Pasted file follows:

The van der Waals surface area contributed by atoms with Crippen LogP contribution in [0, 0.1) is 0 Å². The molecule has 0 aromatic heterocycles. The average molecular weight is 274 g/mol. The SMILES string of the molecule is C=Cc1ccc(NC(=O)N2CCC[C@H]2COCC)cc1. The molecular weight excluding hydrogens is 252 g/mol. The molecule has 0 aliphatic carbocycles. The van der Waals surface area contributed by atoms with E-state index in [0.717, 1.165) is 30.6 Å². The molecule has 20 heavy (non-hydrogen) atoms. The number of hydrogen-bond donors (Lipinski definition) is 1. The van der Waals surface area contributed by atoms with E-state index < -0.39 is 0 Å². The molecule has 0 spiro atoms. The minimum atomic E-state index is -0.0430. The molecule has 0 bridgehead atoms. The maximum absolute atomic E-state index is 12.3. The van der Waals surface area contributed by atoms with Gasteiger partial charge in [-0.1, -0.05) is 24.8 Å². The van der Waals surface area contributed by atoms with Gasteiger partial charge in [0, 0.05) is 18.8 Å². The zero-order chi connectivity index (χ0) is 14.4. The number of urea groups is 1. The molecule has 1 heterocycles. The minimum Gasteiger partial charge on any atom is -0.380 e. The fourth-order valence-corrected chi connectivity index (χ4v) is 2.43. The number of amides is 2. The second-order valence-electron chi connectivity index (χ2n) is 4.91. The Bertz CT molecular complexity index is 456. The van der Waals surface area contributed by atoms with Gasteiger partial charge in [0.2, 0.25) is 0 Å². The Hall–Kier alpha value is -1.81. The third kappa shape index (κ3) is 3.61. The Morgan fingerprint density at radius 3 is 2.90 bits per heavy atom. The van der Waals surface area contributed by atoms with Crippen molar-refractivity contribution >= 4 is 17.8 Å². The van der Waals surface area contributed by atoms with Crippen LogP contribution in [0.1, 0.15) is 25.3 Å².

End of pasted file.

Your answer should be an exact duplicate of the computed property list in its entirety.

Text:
The van der Waals surface area contributed by atoms with Crippen LogP contribution in [0, 0.1) is 0 Å². The molecule has 0 aromatic heterocycles. The average molecular weight is 274 g/mol. The SMILES string of the molecule is C=Cc1ccc(NC(=O)N2CCC[C@H]2COCC)cc1. The molecular weight excluding hydrogens is 252 g/mol. The molecule has 0 aliphatic carbocycles. The van der Waals surface area contributed by atoms with E-state index in [0.717, 1.165) is 30.6 Å². The molecule has 20 heavy (non-hydrogen) atoms. The number of hydrogen-bond donors (Lipinski definition) is 1. The van der Waals surface area contributed by atoms with E-state index < -0.39 is 0 Å². The molecule has 0 spiro atoms. The minimum atomic E-state index is -0.0430. The molecule has 0 bridgehead atoms. The maximum absolute atomic E-state index is 12.3. The van der Waals surface area contributed by atoms with Gasteiger partial charge in [-0.1, -0.05) is 24.8 Å². The van der Waals surface area contributed by atoms with Gasteiger partial charge in [0, 0.05) is 18.8 Å². The zero-order chi connectivity index (χ0) is 14.4. The number of urea groups is 1. The molecule has 1 heterocycles. The minimum Gasteiger partial charge on any atom is -0.380 e. The fourth-order valence-corrected chi connectivity index (χ4v) is 2.43. The number of amides is 2. The second-order valence-electron chi connectivity index (χ2n) is 4.91. The Bertz CT molecular complexity index is 456. The van der Waals surface area contributed by atoms with Gasteiger partial charge in [0.2, 0.25) is 0 Å². The Hall–Kier alpha value is -1.81. The third kappa shape index (κ3) is 3.61. The Morgan fingerprint density at radius 3 is 2.90 bits per heavy atom. The van der Waals surface area contributed by atoms with Crippen molar-refractivity contribution >= 4 is 17.8 Å². The van der Waals surface area contributed by atoms with Crippen LogP contribution in [0.1, 0.15) is 25.3 Å².